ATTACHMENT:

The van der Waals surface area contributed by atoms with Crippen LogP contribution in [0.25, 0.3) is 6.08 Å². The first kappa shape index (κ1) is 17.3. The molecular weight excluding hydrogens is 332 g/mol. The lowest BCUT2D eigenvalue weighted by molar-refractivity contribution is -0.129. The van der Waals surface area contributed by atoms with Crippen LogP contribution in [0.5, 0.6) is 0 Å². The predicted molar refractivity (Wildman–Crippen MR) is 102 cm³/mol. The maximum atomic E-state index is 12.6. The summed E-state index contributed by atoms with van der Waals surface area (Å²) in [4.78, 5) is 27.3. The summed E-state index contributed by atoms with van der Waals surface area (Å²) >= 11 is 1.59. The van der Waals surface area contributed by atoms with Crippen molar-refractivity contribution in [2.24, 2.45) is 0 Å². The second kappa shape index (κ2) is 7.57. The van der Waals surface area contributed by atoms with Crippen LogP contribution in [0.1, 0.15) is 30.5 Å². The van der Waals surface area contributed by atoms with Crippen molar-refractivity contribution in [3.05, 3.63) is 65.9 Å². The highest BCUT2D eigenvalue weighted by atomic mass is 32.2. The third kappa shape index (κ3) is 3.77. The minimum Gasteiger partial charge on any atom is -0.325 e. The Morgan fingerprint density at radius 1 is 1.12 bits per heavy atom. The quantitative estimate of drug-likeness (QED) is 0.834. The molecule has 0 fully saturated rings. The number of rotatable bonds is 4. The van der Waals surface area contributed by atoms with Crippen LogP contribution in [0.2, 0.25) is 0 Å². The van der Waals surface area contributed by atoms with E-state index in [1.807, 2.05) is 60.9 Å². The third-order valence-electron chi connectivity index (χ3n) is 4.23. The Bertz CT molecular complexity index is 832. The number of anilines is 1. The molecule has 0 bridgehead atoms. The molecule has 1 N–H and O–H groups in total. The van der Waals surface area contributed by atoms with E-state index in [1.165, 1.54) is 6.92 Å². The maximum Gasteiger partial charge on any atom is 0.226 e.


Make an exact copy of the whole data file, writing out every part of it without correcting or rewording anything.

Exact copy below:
The van der Waals surface area contributed by atoms with Crippen LogP contribution in [0.25, 0.3) is 6.08 Å². The first kappa shape index (κ1) is 17.3. The molecular weight excluding hydrogens is 332 g/mol. The lowest BCUT2D eigenvalue weighted by molar-refractivity contribution is -0.129. The van der Waals surface area contributed by atoms with Crippen LogP contribution in [0.5, 0.6) is 0 Å². The predicted molar refractivity (Wildman–Crippen MR) is 102 cm³/mol. The maximum atomic E-state index is 12.6. The summed E-state index contributed by atoms with van der Waals surface area (Å²) in [4.78, 5) is 27.3. The summed E-state index contributed by atoms with van der Waals surface area (Å²) >= 11 is 1.59. The van der Waals surface area contributed by atoms with Crippen molar-refractivity contribution in [2.24, 2.45) is 0 Å². The second kappa shape index (κ2) is 7.57. The van der Waals surface area contributed by atoms with Crippen LogP contribution in [0.1, 0.15) is 30.5 Å². The van der Waals surface area contributed by atoms with Crippen molar-refractivity contribution in [3.05, 3.63) is 65.9 Å². The highest BCUT2D eigenvalue weighted by atomic mass is 32.2. The third kappa shape index (κ3) is 3.77. The minimum Gasteiger partial charge on any atom is -0.325 e. The Morgan fingerprint density at radius 1 is 1.12 bits per heavy atom. The quantitative estimate of drug-likeness (QED) is 0.834. The molecule has 0 fully saturated rings. The number of rotatable bonds is 4. The van der Waals surface area contributed by atoms with Crippen LogP contribution in [0.2, 0.25) is 0 Å². The van der Waals surface area contributed by atoms with E-state index in [1.807, 2.05) is 60.9 Å². The third-order valence-electron chi connectivity index (χ3n) is 4.23. The Bertz CT molecular complexity index is 832. The number of anilines is 1. The molecule has 0 bridgehead atoms. The molecule has 1 N–H and O–H groups in total. The van der Waals surface area contributed by atoms with E-state index in [1.165, 1.54) is 6.92 Å². The maximum Gasteiger partial charge on any atom is 0.226 e.